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Re: Zero-edits Counter Proposal for Issues 1 and 2 (Ping)

From: Tab Atkins Jr. <jackalmage@gmail.com>
Date: Wed, 17 Feb 2010 09:30:31 -0600
Message-ID: <dd0fbad1002170730xc0a9950u9a5c2be3f32e29b5@mail.gmail.com>
To: Julian Reschke <julian.reschke@gmx.de>
Cc: public-html@w3.org
On Wed, Feb 17, 2010 at 8:18 AM, Julian Reschke <julian.reschke@gmx.de> wrote:
> On 15.02.2010 16:48, Tab Atkins Jr. wrote:
>> ...
>>> Also, as described in ISSUE-1, ping's use of POST causes an
>>> unsafe method to be used in response to a safe activation request,
>>> in violation of the method constraints that have been part of
>>> Web architecture since 1992.
>> POST is the correct method to use to reflect @ping's semantics.
>> ...
> It's not! It is!
> Not helpful.
> Citing Roy again:
> "The actions generated by a user agent should be consistent
> with the actions selected by the user.  That is why TimBL had an axiom
> about GET being safe -- clicking on a link (or a spider wandering
> around) must be translated into a safe network action because to do
> otherwise would require every user to know the purpose of every
> resource before the GET.  It follows, therefore, that the UI for a
> user action that is safe (a link) must be rendered differently from
> all other actions that might be unsafe.
> In short, if the UI is being presented as a normal link, then the
> HTTP methods resulting from the user's selection must all be safe
> (GET/HEAD/OPTIONS/etc.).  While some user agents may already fail
> to protect the user in that regard, that is not an excuse to add
> another broken feature to the standard. Implementors are responsible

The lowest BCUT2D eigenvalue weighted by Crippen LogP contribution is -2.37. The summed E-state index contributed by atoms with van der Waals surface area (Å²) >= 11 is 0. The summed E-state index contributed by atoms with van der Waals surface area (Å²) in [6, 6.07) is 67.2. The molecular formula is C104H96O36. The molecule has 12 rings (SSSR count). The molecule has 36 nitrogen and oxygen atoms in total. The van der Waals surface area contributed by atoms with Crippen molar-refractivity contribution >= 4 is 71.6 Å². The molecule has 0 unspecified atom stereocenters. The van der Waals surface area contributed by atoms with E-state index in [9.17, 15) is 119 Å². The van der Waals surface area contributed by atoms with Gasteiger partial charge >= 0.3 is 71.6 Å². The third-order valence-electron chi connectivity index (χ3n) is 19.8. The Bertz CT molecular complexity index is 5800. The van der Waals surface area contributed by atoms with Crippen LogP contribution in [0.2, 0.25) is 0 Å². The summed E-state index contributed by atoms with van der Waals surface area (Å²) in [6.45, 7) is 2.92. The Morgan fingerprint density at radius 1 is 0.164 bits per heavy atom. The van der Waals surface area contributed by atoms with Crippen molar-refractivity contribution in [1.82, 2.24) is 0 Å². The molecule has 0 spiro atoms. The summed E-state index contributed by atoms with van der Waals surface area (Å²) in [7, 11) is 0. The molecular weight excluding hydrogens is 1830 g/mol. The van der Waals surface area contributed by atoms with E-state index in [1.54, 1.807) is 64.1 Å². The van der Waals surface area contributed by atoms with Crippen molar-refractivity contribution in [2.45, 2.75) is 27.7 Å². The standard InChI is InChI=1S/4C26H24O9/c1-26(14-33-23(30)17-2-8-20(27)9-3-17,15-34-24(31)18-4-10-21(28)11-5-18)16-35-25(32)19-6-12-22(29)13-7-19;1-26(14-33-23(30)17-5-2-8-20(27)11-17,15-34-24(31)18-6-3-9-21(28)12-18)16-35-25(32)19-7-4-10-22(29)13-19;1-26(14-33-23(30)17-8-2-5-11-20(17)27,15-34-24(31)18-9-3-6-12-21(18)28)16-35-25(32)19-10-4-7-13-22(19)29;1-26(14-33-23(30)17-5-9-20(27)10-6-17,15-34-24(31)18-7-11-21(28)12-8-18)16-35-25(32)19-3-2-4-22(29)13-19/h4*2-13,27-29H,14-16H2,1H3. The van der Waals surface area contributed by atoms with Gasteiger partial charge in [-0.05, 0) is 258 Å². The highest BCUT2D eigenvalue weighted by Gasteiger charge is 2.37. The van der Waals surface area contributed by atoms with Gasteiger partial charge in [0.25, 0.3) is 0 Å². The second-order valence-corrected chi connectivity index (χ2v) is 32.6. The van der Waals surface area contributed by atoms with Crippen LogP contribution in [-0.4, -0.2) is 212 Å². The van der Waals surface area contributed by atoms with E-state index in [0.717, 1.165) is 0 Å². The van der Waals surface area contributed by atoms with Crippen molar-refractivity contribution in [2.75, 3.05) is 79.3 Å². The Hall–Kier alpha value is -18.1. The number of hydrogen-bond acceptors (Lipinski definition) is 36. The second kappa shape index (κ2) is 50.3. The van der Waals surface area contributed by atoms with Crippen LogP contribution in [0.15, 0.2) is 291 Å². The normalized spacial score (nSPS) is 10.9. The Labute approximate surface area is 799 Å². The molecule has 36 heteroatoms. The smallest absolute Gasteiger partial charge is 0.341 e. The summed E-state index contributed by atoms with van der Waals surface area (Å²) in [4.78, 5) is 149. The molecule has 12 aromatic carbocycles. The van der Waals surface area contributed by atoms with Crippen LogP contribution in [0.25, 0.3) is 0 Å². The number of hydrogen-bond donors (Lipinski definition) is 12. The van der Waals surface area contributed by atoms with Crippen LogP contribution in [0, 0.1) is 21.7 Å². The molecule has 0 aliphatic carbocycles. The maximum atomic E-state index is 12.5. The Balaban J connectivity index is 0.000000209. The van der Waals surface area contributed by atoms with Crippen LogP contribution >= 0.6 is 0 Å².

> for their own implementations.  We are only responsible for the
> standards by which those implementations are judged broken."
> So, *if* you want to "ping" a server, better use a method defined to be
> safe. BTW: this doesn't rule out defining a new method.

A ping url causes a change on the server.  That's it's entire purpose;
it *must* be unsafe to follow multiple times.  So you can't ever try
and call a ping url "safe", because *by definition* it isn't.

The argument that @ping should use a safe method is based solely on
user interface concerns (that is, the argument that a UA should always
make it clear to the user that a given request-initiating interaction
will result in a safe or unsafe request), and the fact that it
piggybacks on normal link-following, which triggers a safe request.
That argument has never been true in practice, and since the invention
of CSS it's been *extra* untrue.  UAs make only *one* distinction
between safe and unsafe methods (or rather, between GET and POST - I
don't know if they distinguish for any other methods), and that is
when you attempt to refresh a page requested via an unsafe method.
That distinction isn't relevant for @ping.

It's possible that we could define a new method for @ping, call it
PING.  It would still be "unsafe", that is, not idempotent, by
definition.  I'm not sure what possible benefits this could bring over
just using POST, though.

Received on Wednesday, 17 February 2010 15:31:24 UTC

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